People will always have a need to eat, but how often do we think about the processes that bring our food from the production facility to the grocery store and, eventually, to our plate?
It was something that Michael Sobeski started to consider when he was working for a component manufacturer making rubber gaskets. He found the work interesting, but he wanted more in his engineering career. He wanted to work with complete systems, which is how he came across Barry-Wehmiller’s BW Flexible Systems company.
BW Flexible Systems is based in Duncan, South Carolina and is part of our BW Packaging group of companies. BW Flexible Systems makes packaging systems that fill and bag thousands of food and non-food products. So, when you go to your local grocery store, the items you see on the shelf like bakery items, confectionery snack foods, frozen foods, fresh produce, cheese, and many more, could have been packaged on a BW Flexible Systems machine. And when it comes to non-food products, their machines help package pet food, personal care, pharmaceutical, agricultural, paper and mail sorting and collating, and industrial products.
Michael has been with BW Flexible Systems for almost seven years now, for the majority of that time as an applications engineer, but he recently became a sales executive.
“Applications Engineering is really just sales support, research and development, working with our customers and our sales team to develop new solutions, break down new barriers in packaging and automation,” he said. “It's been a lot of fun.”
What Michael liked about applications engineering was that “It's something new and different every day, whether we're packaging sponges or cheese or wet wipes or potato chips, you get to experience so many different environments, work with different customers and cultures, get to experience that. And technology itself, it's always evolving, so just getting to be a part of what changes are going on in industry, something that I really enjoy, always beyond the cutting edge of new things.”
Michael said that one of his favorite projects as an applications engineer was with a bakery in Alabama.
“It was a packaging application, a brand-new package that had never been used, a package style that never been used in that market,” he said. “And they went on to win the package of the year award. And it was a lot of hard work, but incredibly rewarding to see that pay off, and (we) made some new relationships along the way with some of our close film suppliers and the customer as well. But yeah, just anytime you can solve a new problem with new folks, I think that's awesome.”
But beyond working with interesting products or technologies, Michael was motivated by the opportunity to genuinely have an impact in people’s lives – with how their food is packaged and preserved.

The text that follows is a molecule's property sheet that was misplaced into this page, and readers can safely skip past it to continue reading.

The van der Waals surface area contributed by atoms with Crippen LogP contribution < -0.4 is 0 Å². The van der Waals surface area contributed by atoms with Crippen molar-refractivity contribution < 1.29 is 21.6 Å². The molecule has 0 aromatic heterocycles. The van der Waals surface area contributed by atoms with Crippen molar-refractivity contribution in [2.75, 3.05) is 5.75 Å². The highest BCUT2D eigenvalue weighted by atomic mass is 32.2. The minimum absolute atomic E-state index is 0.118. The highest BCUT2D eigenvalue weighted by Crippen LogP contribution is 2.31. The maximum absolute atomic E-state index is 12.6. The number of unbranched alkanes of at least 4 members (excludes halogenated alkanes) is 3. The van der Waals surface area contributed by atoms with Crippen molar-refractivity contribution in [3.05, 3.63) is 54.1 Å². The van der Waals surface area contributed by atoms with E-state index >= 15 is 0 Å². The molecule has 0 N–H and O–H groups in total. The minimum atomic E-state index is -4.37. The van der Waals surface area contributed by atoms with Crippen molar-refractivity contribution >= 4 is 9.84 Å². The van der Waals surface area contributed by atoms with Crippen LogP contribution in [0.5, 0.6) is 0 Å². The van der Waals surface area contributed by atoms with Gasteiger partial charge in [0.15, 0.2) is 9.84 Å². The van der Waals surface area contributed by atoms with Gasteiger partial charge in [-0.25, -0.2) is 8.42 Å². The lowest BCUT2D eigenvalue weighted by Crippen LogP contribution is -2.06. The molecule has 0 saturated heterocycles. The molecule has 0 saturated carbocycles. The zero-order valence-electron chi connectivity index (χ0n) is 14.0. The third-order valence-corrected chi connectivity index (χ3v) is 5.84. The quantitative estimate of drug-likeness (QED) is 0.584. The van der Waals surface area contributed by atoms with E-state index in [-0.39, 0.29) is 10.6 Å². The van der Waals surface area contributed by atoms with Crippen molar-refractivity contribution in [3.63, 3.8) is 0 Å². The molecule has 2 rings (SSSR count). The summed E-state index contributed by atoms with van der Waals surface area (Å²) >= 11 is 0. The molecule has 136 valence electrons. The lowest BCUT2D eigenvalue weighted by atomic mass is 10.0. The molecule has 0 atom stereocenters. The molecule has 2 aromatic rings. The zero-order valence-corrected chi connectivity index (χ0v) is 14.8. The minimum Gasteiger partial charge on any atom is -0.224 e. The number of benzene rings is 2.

“I think that comes primarily in the standpoint of what we're doing with food safety and wash down equipment that you're not going to have any bacteria on the equipment that we're building,” he said. “And I'm very proud of the focus that Barry-Wehmiller has put on that.”
And also, in terms of sustainability.
“I know there's a lot of talk about that today in society,” Michael said, “but we have invested in that and what does sustainable packaging look like? What are our landfills going to look like in years to come? And (I’m) really proud of the work that we do to have the best equipment to handle those materials that are biodegradable or recyclable or compostable. That's going to make a difference for myself and for generations to come and something that really, really motivates me and makes me excited to come to work here every day.”
This motivation to do work that has an impact in people’s lives is rooted in the Barry-Wehmiller culture. After all, as we always say, we measure success by the way we touch people’s lives – whether it’s the lives of our team members or the lives of our customers and our customers’ customers.
“So, the Barry-Wehmiller culture is that everybody matters,” Michael said. “And so, I think we have to think beyond just maybe the profitability that we can make today, but it's about the legacy that I'm leaving for the next generation, for my kids and their kids. What mess am I leaving them to clean up? And so, really, it's about caring for people and being responsible for what the next generation will have to deal with.”
One of the moments Michael is most proud of in his career at BW Flexible Systems was when he was recognized in a special way for his hard work.
“We have something called the High Five Award that's awarded by our sales team for extra contribution in the sales process or development process,” he said. “And so, I was fortunate enough to be nominated for one of those a while back, and my wife knows the passion that I have for the work that I get to do each and every day and there are probably some sacrifices involved in that.
“But when I was nominated for that award, she received a letter in the mail just thanking her for allowing me to make those contributions. And so, that really hit home with me, just the gratitude enough to thank me for that contribution and also thank my wife for the sacrifices that she's allowing me to make. And it just allows her to believe with me in the good work that we're doing here at Barry-Wehmiller. So, I thought that was really cool.”
Everybody wants to know that who they are and what they do matters. When team members like Michael are cared for by their leaders, they in turn are more motivated to care for others.
And this circle of care is how business can truly have an impact in the world.
Better Work. Better World. is a video series designed to shine a
light on team members throughout the global Barry-Wehmiller
organization. You can watch the video through the link above.